Cockpit hardware issues

Joysticks
Each client allows you now to add 8 4-channel, 8-button joysticks. This depends on how many game controller cards you have in the PC, and how many USB ports you have available for USB game controllers/joysticks.
Everybody knows the use of a stick or yoke as a flight control, but what should you do with more?
As you may know, there are throttle controls on the market that just connect to an USB port like a joystick. If Windows can read them as just another standard joystick, FsXPand will be able to use its input. Each PC will send the stick data to FS and allow you to add more controls (see compatibility list).
A magneto, flap or spoiler control works in exactly the same way.
Besides, you can make your own hardware custom controls easily.

The controls on a stick are easily replaced with simple components, built into your own centre pedestal.
A regular control is no more than a combination of one or more linear controls (variable resistors or linear potentiometers) and one or more spring-loaded switches. This means, that you can create your own custom aircraft controls, by coupling your mechanics with such potentiometers and switch buttons.
This is not very difficult. Once you have learned to handle a soldering iron, and have the guts to disassemble some old joystick, you will soon see what I mean.

Gameports
Joystick ports are found on game cards or sound cards, or on a USB convertor. The stick is connected to a 15-pin connector.
USB sticks are nothing more than the internals described below, with a convertor to get the data serialised into the USB port. Convertors are available on the market to get any stick to work with USB ports. The additional advantage: no jitter, they are stable.
The inside of a 2-channel stick shows two variable resistors and two pushbutton contacts. The voltage supplied by the PC is reduced by the variable resistors, dependent on the stick position. The remaining voltage read by the port is translated into a digital value the PC can evaluate. If you push a button, the 'hot' wire of the button becomes grounded, that is zero Volt. The PC reads the digital value directly. Every millisecond or so, the PC operating system polls the stick for input.
More advanced sticks have a throttle control and sometimes a rudder control. 4 buttons with coolie hat is a usual configuration.
Should you wish to use 8 separate buttons, you will need to do a bit more work. The coolie hat stick has a little device translating all 8 button pushes into 4 channels  of information. The coolie hat buttons can be connected to external buttons and you would be set. This could even be done for the use of 15 buttons on 4 channels.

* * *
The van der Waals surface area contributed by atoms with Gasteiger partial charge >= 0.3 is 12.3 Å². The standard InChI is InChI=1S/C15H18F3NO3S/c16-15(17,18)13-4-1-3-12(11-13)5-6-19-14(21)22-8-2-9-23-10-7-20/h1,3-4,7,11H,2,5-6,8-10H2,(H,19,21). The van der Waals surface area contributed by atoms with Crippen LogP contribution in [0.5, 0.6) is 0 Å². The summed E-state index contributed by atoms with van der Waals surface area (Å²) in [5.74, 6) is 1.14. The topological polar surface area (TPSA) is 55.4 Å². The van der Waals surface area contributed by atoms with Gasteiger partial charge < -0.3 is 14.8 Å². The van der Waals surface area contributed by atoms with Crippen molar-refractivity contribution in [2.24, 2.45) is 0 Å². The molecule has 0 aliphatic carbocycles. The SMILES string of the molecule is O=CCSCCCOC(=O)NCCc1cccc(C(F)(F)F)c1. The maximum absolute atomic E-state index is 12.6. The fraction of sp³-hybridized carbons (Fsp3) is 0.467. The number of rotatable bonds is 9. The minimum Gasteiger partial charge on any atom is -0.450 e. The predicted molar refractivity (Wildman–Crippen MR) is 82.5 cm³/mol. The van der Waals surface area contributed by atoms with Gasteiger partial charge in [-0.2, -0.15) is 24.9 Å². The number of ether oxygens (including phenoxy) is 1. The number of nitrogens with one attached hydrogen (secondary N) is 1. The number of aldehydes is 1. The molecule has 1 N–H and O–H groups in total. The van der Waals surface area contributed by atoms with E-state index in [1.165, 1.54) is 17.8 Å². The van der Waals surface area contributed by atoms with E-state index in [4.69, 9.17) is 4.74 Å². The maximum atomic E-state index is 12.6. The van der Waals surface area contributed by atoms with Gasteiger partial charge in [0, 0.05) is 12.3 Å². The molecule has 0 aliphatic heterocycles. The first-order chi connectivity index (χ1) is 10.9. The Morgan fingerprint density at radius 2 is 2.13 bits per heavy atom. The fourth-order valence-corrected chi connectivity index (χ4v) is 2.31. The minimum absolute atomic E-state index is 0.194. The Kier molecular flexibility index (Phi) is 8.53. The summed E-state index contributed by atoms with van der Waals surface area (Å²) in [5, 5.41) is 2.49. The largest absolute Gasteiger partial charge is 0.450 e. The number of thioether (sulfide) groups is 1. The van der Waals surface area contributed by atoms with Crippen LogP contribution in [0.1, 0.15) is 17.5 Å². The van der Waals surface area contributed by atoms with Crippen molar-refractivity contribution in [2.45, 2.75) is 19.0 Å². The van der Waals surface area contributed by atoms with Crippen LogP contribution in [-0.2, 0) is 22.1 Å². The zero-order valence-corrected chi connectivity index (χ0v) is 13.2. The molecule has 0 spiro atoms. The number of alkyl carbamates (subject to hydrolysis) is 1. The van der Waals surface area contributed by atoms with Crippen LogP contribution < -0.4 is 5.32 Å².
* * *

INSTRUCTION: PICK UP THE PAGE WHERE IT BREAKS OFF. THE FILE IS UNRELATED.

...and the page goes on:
Control wiring
The schema shows you how a regular controlis wired internally. The 15-pin D-connector is shown, seen from the side where the wires are soldered. You should leave pins 12 and 15 alone - they could be in use for midi in and out.

stick diagram

Custom controls

Each control element is easily replaced by one from the local electronics shop. Take so called 'potentiometers' with a value of 100k (kilo-ohm). Put a round knob on a rotary potentiometer, to obtain a frequency set control, a lever on a slider potentiometer to get a flaps or spoiler control, etc. A reduction gear will allow you to use an actual trim wheel.

You could even take a rotary switch and solder some resistors on it to simulate a magneto switch.
Or buy some simple push buttons, or switches that hold their position. Very useful for gear up and down, we do not want to hold a button down during the entire flight.

The use of buttons can be handy, to spare analog controls. For instance, you could use a push button to increase or decrease some frequency value by 1, 10 or 100, or use it to switch something on, and off again with the next push.

FsXPand allows you to use both kinds of functions: buttons or switches.

Warnings

Take extreme caution messing around with PC connectors. If you have to do some wiring, disconnect the plug from the PC. Soldering irons tend to bear high voltages, not dangerous for life but enough to send a few milliamperes through your precious chips. Dependent on what burns down, the chain of events is impredictable and you could end up with a silently deceased computer afterwards. Another recommendation is never to plug or unplug with a PC running, but since the old 8088 days I never had any problems with that. See for yourself.

Another warning for those who like to use double switches that make a light bulb switch on on the panel simultaneously. Plugging in passive components is quite harmless; if they bear a voltage of their own, be warned. One small error and you send the lamp supply voltage into the PC...

Thanks to Dai Griffiths for the wiring diagram.




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